TAMPA — Gov. Ron DeSantis announced Thursday that the state will pay $1.4 billion to rebuild the West Shore interchange starting in 2023.
The mammoth undertaking will expand the footprint of the nexus that connects the Howard Frankland Bridge, Interstate 275, Tampa International Airport and the Veterans Expressway. The area has historically been one of the worst bottlenecks in the region.
“Driving through that is tremendously stressful on everybody,” said Beth Alden, executive director for Hillsborough’s Metropolitan Planning Organization. “Connecting these pieces is what it’s all about. And it shows that the state values Tampa Bay and Tampa Bay’s place in the overall state economy.”
Part of the reconstruction will add two toll lanes in each direction along with general purpose lanes that do not require a fee. The cost to drive in the toll lanes, which are also being added to I-275 and the Howard Frankland, will change based on the level of traffic.
Construction is expected to take between four and five years, said David Gwynn, the Florida Department of Transportation secretary for District 7, which covers Hillsborough, Pinellas, Pasco, Hernando and Citrus counties.
The announcement is the biggest piece so far in a multi-billion dollar plan to add toll lanes to Tampa Bay’s existing interstates.
“This is by far the biggest project District 7 has ever had,” Gwynn said. “I’m just proud of the whole region coming together and finding a project everyone could support.”
Work in Pinellas County’s Gateway area is already underway, with the toll lanes expected to open in two years, Gwynn said. Construction of a new span of the Howard Frankland Bridge, including toll lanes, will start next year, and money is already allotted for a similar project along I-275 from the south end of the bridge to Interstate 375 in St. Petersburg. That work is slated to begin in 2024.
The four projects total nearly $3 billion worth of highway expansion in less than a decade.
“This investment in our transportation infrastructure comes at an incredibly pivotal time for Tampa,” Tampa Mayor Jane Castor said. “I have stressed that one of my top priorities is to alleviate congestion while expanding alternative mobility options, and this investment to rework of the interchange will do just that.”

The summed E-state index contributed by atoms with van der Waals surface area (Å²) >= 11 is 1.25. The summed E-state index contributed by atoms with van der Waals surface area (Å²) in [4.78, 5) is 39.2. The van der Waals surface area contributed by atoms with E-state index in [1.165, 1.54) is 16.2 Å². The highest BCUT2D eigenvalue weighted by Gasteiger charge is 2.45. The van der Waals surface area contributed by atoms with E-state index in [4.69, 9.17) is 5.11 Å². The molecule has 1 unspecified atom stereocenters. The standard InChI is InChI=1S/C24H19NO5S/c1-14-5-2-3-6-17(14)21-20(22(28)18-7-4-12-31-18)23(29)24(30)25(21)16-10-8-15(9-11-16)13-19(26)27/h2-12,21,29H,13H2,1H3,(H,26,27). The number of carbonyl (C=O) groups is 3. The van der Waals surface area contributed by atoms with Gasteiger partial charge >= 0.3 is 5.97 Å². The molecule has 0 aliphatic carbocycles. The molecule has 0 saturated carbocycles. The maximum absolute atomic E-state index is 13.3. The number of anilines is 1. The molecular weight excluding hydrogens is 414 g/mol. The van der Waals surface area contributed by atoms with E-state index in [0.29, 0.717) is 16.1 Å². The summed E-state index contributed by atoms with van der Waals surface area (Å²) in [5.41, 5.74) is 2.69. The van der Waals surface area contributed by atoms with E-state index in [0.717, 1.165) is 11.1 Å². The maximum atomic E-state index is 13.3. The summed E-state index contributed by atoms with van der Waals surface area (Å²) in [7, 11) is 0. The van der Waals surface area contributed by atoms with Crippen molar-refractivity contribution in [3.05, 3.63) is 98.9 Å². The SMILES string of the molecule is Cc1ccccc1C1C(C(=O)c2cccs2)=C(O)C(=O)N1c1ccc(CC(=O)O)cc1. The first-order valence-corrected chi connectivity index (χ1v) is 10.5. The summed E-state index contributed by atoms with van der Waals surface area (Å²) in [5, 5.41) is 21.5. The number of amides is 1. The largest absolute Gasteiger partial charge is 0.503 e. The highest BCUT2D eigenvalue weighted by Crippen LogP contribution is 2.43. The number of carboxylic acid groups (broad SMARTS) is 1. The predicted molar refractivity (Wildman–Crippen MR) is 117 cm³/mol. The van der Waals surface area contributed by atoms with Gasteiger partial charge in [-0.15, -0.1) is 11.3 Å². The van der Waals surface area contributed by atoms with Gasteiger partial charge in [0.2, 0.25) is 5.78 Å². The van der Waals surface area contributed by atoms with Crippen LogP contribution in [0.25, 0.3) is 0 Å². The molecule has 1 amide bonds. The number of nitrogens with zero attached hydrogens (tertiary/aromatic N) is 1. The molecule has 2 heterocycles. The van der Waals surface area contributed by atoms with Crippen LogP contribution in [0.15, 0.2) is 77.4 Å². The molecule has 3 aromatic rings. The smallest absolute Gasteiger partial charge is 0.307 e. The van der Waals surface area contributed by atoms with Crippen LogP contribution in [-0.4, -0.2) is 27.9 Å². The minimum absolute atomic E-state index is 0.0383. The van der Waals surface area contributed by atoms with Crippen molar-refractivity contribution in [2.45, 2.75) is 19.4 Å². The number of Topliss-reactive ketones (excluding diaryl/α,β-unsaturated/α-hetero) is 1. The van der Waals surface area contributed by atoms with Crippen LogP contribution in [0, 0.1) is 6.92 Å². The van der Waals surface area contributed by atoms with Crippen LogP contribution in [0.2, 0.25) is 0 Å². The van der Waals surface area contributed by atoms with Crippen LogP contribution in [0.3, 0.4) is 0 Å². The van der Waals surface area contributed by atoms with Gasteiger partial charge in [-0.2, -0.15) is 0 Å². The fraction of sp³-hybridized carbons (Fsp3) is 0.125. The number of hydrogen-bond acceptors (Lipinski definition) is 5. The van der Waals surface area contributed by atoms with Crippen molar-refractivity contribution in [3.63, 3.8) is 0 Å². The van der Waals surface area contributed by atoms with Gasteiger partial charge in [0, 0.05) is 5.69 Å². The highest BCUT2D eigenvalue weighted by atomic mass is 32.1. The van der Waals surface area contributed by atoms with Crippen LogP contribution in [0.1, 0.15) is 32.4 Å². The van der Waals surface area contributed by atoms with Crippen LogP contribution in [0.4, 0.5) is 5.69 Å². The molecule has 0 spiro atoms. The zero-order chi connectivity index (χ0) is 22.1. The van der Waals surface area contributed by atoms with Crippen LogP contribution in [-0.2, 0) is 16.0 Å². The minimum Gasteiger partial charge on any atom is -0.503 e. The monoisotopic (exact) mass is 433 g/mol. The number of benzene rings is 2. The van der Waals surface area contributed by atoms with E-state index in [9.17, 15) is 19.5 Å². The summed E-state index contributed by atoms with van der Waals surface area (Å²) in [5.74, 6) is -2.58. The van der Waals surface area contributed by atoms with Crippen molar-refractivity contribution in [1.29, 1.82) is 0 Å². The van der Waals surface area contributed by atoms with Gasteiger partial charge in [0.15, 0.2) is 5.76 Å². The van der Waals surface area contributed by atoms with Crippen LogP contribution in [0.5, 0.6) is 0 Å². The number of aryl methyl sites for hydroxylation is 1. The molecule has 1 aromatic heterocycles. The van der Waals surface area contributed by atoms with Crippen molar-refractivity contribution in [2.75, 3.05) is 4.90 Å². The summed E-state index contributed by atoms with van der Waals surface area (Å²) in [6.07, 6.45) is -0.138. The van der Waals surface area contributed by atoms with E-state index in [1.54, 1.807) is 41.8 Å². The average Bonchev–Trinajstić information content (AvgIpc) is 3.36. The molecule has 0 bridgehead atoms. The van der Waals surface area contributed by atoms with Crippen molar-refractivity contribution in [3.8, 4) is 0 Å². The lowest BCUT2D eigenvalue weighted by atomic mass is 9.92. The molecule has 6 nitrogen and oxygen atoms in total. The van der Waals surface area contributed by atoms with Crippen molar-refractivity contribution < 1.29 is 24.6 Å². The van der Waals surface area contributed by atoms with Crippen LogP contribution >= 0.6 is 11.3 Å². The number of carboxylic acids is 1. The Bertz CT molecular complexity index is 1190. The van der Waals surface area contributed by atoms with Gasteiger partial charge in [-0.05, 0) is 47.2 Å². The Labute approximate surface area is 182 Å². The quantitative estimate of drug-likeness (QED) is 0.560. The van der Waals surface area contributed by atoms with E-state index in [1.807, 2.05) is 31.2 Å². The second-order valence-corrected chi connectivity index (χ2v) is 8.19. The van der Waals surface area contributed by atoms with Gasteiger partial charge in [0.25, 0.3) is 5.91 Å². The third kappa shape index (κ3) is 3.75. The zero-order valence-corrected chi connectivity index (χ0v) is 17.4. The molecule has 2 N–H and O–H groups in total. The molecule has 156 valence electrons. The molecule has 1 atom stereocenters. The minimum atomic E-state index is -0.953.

While the state’s efforts to add toll lanes has faced push back from some communities — most notably the neighborhoods surrounding downtown Tampa — the rebuild of the West Shore interchange has consistently received the most support from Tampa Bay leaders.
Elected officials with Pinellas, Hillsborough and Pasco counties signed on to support the new interchange as the top regional priority, and Gwynn said the district made the decision earlier this year to pursue money for the West Shore interchange before its more controversial Tampa counterpart.
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“This is positive news for both sides of Tampa Bay,” St. Petersburg Mayor Rick Kriseman said in a statement. “While we must remain focused on alternative and mass transit, reconstructing this interchange will be a boon to commerce and make life easier for residents and visitors. The future of St. Pete and Tampa has never been brighter.”
The rebuilt interchange will include more capacity and redesigned exits.
About 150,000 vehicles move through the interchange each day, according to traffic counts from Hillsborough’s transportation planning agency provided earlier this year.
Those vehicles on I-275 will have additional lanes as they drive through the interchange. The two lanes that go north to downtown Tampa from the Howard Frankland Bridge will expand to three. The same is true of the southbound lanes in that area.
Perhaps the biggest change will come to those who use the interchange to get to the airport or the Veterans Expressway from Pinellas County. Currently, one lane carries all that traffic. Once the interchange is complete, drivers can choose from one toll lane or two general purpose lanes.
The path of traffic connecting State Road 60 to I-275 northbound will also look different. The existing loop ramp will be replaced by a flyover, meaning drivers have a direct connection on a dedicated ramp above the interstate as opposed to the big circle they currently drive.
Traffic patterns coming through the West Shore area to and from I-275 will change as the department moves the frontage road to Reo Street. The new design seeks to improve the safety of turns onto the interstate from Reo by slowing speeds and reducing conflict points where cars cross other traffic.
The state plans to open connections under the interstate so that Occident and Trask streets, each just to the west and east of West Shore Boulevard, can flow under the highway and offer more options for moving around the district.